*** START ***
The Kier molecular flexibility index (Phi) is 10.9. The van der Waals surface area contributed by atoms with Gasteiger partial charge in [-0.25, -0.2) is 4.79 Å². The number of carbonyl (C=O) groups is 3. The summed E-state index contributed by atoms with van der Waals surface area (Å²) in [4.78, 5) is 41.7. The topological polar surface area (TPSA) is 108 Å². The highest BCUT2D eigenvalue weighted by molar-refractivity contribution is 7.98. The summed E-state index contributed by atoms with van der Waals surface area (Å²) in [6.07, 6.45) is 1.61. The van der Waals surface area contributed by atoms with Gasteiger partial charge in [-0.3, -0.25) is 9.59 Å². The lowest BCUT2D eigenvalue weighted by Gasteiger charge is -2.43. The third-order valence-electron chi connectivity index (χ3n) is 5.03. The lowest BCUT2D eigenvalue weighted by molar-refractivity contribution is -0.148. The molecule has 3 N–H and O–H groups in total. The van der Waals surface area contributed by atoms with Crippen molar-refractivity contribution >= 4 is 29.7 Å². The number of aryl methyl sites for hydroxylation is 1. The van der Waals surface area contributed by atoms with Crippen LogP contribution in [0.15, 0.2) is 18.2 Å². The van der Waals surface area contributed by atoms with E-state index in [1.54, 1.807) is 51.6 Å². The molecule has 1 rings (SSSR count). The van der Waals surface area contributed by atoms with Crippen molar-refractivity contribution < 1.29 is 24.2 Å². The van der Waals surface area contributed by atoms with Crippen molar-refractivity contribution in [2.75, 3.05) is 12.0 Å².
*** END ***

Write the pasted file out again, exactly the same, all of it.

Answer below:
The Kier molecular flexibility index (Phi) is 10.9. The van der Waals surface area contributed by atoms with Gasteiger partial charge in [-0.25, -0.2) is 4.79 Å². The number of carbonyl (C=O) groups is 3. The summed E-state index contributed by atoms with van der Waals surface area (Å²) in [4.78, 5) is 41.7. The topological polar surface area (TPSA) is 108 Å². The highest BCUT2D eigenvalue weighted by molar-refractivity contribution is 7.98. The summed E-state index contributed by atoms with van der Waals surface area (Å²) in [6.07, 6.45) is 1.61. The van der Waals surface area contributed by atoms with Gasteiger partial charge in [-0.3, -0.25) is 9.59 Å². The lowest BCUT2D eigenvalue weighted by Gasteiger charge is -2.43. The third-order valence-electron chi connectivity index (χ3n) is 5.03. The lowest BCUT2D eigenvalue weighted by molar-refractivity contribution is -0.148. The molecule has 3 N–H and O–H groups in total. The van der Waals surface area contributed by atoms with Crippen molar-refractivity contribution >= 4 is 29.7 Å². The number of aryl methyl sites for hydroxylation is 1. The van der Waals surface area contributed by atoms with Crippen LogP contribution in [0.15, 0.2) is 18.2 Å². The van der Waals surface area contributed by atoms with E-state index in [1.54, 1.807) is 51.6 Å². The molecule has 1 rings (SSSR count). The van der Waals surface area contributed by atoms with Crippen molar-refractivity contribution < 1.29 is 24.2 Å². The van der Waals surface area contributed by atoms with Crippen molar-refractivity contribution in [2.75, 3.05) is 12.0 Å².